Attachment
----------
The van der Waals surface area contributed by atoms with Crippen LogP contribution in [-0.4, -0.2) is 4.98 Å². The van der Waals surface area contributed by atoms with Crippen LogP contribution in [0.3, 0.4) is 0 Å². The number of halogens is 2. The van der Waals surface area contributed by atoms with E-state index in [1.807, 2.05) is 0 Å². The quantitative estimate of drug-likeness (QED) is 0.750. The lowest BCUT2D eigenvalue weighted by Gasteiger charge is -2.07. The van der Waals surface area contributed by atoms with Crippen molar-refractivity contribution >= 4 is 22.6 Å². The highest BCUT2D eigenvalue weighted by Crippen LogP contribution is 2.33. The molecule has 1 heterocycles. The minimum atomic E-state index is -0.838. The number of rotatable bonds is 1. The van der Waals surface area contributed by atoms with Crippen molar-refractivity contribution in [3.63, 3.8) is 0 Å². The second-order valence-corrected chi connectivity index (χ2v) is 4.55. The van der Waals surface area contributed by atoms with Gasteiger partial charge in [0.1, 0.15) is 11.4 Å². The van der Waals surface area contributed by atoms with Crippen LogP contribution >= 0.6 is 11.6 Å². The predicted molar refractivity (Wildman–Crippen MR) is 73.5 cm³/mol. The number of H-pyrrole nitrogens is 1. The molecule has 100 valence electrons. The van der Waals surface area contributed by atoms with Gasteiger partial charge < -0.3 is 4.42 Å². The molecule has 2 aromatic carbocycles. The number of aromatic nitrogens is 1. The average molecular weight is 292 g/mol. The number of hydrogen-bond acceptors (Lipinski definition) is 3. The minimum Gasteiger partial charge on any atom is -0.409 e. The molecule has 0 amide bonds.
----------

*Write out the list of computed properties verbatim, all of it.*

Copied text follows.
The van der Waals surface area contributed by atoms with Crippen LogP contribution in [-0.4, -0.2) is 4.98 Å². The van der Waals surface area contributed by atoms with Crippen LogP contribution in [0.3, 0.4) is 0 Å². The number of halogens is 2. The van der Waals surface area contributed by atoms with E-state index in [1.807, 2.05) is 0 Å². The quantitative estimate of drug-likeness (QED) is 0.750. The lowest BCUT2D eigenvalue weighted by Gasteiger charge is -2.07. The van der Waals surface area contributed by atoms with Crippen molar-refractivity contribution >= 4 is 22.6 Å². The highest BCUT2D eigenvalue weighted by Crippen LogP contribution is 2.33. The molecule has 1 heterocycles. The minimum atomic E-state index is -0.838. The number of rotatable bonds is 1. The van der Waals surface area contributed by atoms with Crippen molar-refractivity contribution in [3.63, 3.8) is 0 Å². The second-order valence-corrected chi connectivity index (χ2v) is 4.55. The van der Waals surface area contributed by atoms with Gasteiger partial charge in [0.1, 0.15) is 11.4 Å². The van der Waals surface area contributed by atoms with Crippen LogP contribution >= 0.6 is 11.6 Å². The predicted molar refractivity (Wildman–Crippen MR) is 73.5 cm³/mol. The number of H-pyrrole nitrogens is 1. The molecule has 100 valence electrons. The van der Waals surface area contributed by atoms with Gasteiger partial charge < -0.3 is 4.42 Å². The molecule has 2 aromatic carbocycles. The number of aromatic nitrogens is 1. The average molecular weight is 292 g/mol. The number of hydrogen-bond acceptors (Lipinski definition) is 3. The minimum Gasteiger partial charge on any atom is -0.409 e. The molecule has 0 amide bonds.